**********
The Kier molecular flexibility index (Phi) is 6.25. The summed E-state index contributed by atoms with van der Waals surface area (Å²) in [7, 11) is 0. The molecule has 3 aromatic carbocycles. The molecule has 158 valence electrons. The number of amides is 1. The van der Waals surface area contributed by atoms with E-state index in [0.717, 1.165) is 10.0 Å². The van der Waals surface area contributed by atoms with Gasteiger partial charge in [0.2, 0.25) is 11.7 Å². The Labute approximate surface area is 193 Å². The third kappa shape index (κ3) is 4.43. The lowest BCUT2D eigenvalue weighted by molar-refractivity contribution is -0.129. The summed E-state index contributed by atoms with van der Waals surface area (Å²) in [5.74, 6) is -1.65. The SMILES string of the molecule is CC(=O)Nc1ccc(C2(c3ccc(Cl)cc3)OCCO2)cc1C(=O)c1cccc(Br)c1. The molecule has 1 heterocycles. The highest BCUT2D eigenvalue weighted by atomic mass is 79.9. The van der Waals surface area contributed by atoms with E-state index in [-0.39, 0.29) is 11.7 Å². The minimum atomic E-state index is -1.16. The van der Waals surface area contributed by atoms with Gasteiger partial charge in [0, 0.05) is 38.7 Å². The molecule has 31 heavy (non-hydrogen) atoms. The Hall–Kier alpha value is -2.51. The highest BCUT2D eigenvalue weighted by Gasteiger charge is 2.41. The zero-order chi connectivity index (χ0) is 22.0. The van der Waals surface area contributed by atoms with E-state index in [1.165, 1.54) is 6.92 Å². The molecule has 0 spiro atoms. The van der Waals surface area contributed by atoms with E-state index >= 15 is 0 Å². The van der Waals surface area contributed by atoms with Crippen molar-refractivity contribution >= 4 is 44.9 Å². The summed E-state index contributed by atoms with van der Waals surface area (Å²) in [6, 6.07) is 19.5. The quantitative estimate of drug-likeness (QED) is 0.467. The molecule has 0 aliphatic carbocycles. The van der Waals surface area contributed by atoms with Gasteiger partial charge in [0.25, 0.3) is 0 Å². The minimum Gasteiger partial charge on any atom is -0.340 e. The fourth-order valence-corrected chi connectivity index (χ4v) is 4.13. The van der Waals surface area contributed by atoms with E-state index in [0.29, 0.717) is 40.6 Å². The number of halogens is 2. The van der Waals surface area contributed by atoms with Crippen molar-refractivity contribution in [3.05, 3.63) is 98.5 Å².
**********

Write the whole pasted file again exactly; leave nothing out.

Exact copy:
The Kier molecular flexibility index (Phi) is 6.25. The summed E-state index contributed by atoms with van der Waals surface area (Å²) in [7, 11) is 0. The molecule has 3 aromatic carbocycles. The molecule has 158 valence electrons. The number of amides is 1. The van der Waals surface area contributed by atoms with E-state index in [0.717, 1.165) is 10.0 Å². The van der Waals surface area contributed by atoms with Gasteiger partial charge in [0.2, 0.25) is 11.7 Å². The Labute approximate surface area is 193 Å². The third kappa shape index (κ3) is 4.43. The lowest BCUT2D eigenvalue weighted by molar-refractivity contribution is -0.129. The summed E-state index contributed by atoms with van der Waals surface area (Å²) in [5.74, 6) is -1.65. The SMILES string of the molecule is CC(=O)Nc1ccc(C2(c3ccc(Cl)cc3)OCCO2)cc1C(=O)c1cccc(Br)c1. The molecule has 1 heterocycles. The highest BCUT2D eigenvalue weighted by atomic mass is 79.9. The van der Waals surface area contributed by atoms with E-state index in [-0.39, 0.29) is 11.7 Å². The minimum atomic E-state index is -1.16. The van der Waals surface area contributed by atoms with Gasteiger partial charge in [0, 0.05) is 38.7 Å². The molecule has 31 heavy (non-hydrogen) atoms. The Hall–Kier alpha value is -2.51. The highest BCUT2D eigenvalue weighted by Gasteiger charge is 2.41. The zero-order chi connectivity index (χ0) is 22.0. The van der Waals surface area contributed by atoms with E-state index in [1.165, 1.54) is 6.92 Å². The molecule has 0 spiro atoms. The van der Waals surface area contributed by atoms with E-state index >= 15 is 0 Å². The van der Waals surface area contributed by atoms with Crippen molar-refractivity contribution >= 4 is 44.9 Å². The summed E-state index contributed by atoms with van der Waals surface area (Å²) in [6, 6.07) is 19.5. The quantitative estimate of drug-likeness (QED) is 0.467. The molecule has 0 aliphatic carbocycles. The van der Waals surface area contributed by atoms with Gasteiger partial charge in [0.25, 0.3) is 0 Å². The minimum Gasteiger partial charge on any atom is -0.340 e. The fourth-order valence-corrected chi connectivity index (χ4v) is 4.13. The van der Waals surface area contributed by atoms with E-state index in [0.29, 0.717) is 40.6 Å². The number of halogens is 2. The van der Waals surface area contributed by atoms with Crippen molar-refractivity contribution in [3.05, 3.63) is 98.5 Å².